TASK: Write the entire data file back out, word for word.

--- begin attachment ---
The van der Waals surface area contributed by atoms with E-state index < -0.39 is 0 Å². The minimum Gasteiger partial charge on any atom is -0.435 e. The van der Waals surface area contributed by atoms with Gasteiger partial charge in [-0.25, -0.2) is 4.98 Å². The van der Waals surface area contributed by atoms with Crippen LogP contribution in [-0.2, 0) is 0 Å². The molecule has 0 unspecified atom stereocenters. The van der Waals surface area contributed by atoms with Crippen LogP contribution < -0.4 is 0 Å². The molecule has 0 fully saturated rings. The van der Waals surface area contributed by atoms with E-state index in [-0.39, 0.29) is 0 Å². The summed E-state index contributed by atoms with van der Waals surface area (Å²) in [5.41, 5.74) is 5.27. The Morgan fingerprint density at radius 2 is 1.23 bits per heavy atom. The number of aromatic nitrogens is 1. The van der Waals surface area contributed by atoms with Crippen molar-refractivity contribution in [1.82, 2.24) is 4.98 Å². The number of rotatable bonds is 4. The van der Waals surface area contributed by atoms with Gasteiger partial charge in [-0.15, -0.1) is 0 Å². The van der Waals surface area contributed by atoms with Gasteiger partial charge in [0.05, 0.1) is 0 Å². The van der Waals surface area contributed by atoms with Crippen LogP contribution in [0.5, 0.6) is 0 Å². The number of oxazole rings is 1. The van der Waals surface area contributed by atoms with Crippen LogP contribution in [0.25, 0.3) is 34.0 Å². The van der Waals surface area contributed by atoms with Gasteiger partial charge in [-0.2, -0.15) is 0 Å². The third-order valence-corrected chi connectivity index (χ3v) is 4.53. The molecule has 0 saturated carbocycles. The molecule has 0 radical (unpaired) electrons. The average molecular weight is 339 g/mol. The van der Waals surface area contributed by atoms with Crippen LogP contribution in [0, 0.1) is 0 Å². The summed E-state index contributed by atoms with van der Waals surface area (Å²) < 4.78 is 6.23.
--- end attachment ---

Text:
The van der Waals surface area contributed by atoms with E-state index < -0.39 is 0 Å². The minimum Gasteiger partial charge on any atom is -0.435 e. The van der Waals surface area contributed by atoms with Gasteiger partial charge in [-0.25, -0.2) is 4.98 Å². The van der Waals surface area contributed by atoms with Crippen LogP contribution in [-0.2, 0) is 0 Å². The molecule has 0 unspecified atom stereocenters. The van der Waals surface area contributed by atoms with Crippen LogP contribution < -0.4 is 0 Å². The molecule has 0 fully saturated rings. The van der Waals surface area contributed by atoms with E-state index in [-0.39, 0.29) is 0 Å². The summed E-state index contributed by atoms with van der Waals surface area (Å²) in [5.41, 5.74) is 5.27. The Morgan fingerprint density at radius 2 is 1.23 bits per heavy atom. The number of aromatic nitrogens is 1. The van der Waals surface area contributed by atoms with Crippen molar-refractivity contribution in [1.82, 2.24) is 4.98 Å². The number of rotatable bonds is 4. The van der Waals surface area contributed by atoms with Gasteiger partial charge in [-0.15, -0.1) is 0 Å². The van der Waals surface area contributed by atoms with Gasteiger partial charge in [0.05, 0.1) is 0 Å². The van der Waals surface area contributed by atoms with Crippen LogP contribution in [0.5, 0.6) is 0 Å². The number of oxazole rings is 1. The van der Waals surface area contributed by atoms with Crippen LogP contribution in [0.25, 0.3) is 34.0 Å². The van der Waals surface area contributed by atoms with Gasteiger partial charge in [-0.2, -0.15) is 0 Å². The third-order valence-corrected chi connectivity index (χ3v) is 4.53. The molecule has 0 saturated carbocycles. The molecule has 0 radical (unpaired) electrons. The average molecular weight is 339 g/mol. The van der Waals surface area contributed by atoms with Crippen LogP contribution in [0, 0.1) is 0 Å². The summed E-state index contributed by atoms with van der Waals surface area (Å²) < 4.78 is 6.23.